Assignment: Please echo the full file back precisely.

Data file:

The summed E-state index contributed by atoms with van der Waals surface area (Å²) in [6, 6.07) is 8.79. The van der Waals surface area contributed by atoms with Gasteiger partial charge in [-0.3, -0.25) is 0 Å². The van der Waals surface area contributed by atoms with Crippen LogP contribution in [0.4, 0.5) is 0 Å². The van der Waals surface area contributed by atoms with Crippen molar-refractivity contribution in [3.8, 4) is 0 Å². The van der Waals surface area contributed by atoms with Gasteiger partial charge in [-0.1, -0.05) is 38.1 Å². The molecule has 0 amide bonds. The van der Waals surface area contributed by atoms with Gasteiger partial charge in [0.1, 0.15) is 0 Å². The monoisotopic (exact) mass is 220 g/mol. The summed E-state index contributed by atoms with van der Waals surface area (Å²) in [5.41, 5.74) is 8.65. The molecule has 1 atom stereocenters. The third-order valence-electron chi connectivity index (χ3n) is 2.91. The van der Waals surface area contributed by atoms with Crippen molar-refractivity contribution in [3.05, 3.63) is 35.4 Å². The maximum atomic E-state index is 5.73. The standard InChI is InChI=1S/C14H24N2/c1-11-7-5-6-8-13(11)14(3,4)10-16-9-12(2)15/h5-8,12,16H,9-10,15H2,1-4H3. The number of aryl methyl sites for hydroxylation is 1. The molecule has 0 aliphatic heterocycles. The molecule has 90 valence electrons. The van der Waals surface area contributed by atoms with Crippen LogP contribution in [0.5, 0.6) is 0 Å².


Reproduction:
The summed E-state index contributed by atoms with van der Waals surface area (Å²) in [6, 6.07) is 8.79. The van der Waals surface area contributed by atoms with Gasteiger partial charge in [-0.3, -0.25) is 0 Å². The van der Waals surface area contributed by atoms with Crippen LogP contribution in [0.4, 0.5) is 0 Å². The van der Waals surface area contributed by atoms with Crippen molar-refractivity contribution in [3.8, 4) is 0 Å². The van der Waals surface area contributed by atoms with Gasteiger partial charge in [-0.1, -0.05) is 38.1 Å². The molecule has 0 amide bonds. The van der Waals surface area contributed by atoms with Gasteiger partial charge in [0.1, 0.15) is 0 Å². The monoisotopic (exact) mass is 220 g/mol. The summed E-state index contributed by atoms with van der Waals surface area (Å²) in [5.41, 5.74) is 8.65. The molecule has 1 atom stereocenters. The third-order valence-electron chi connectivity index (χ3n) is 2.91. The van der Waals surface area contributed by atoms with Crippen molar-refractivity contribution in [3.05, 3.63) is 35.4 Å². The maximum atomic E-state index is 5.73. The standard InChI is InChI=1S/C14H24N2/c1-11-7-5-6-8-13(11)14(3,4)10-16-9-12(2)15/h5-8,12,16H,9-10,15H2,1-4H3. The number of aryl methyl sites for hydroxylation is 1. The molecule has 0 aliphatic heterocycles. The molecule has 90 valence electrons. The van der Waals surface area contributed by atoms with Crippen LogP contribution in [0.5, 0.6) is 0 Å².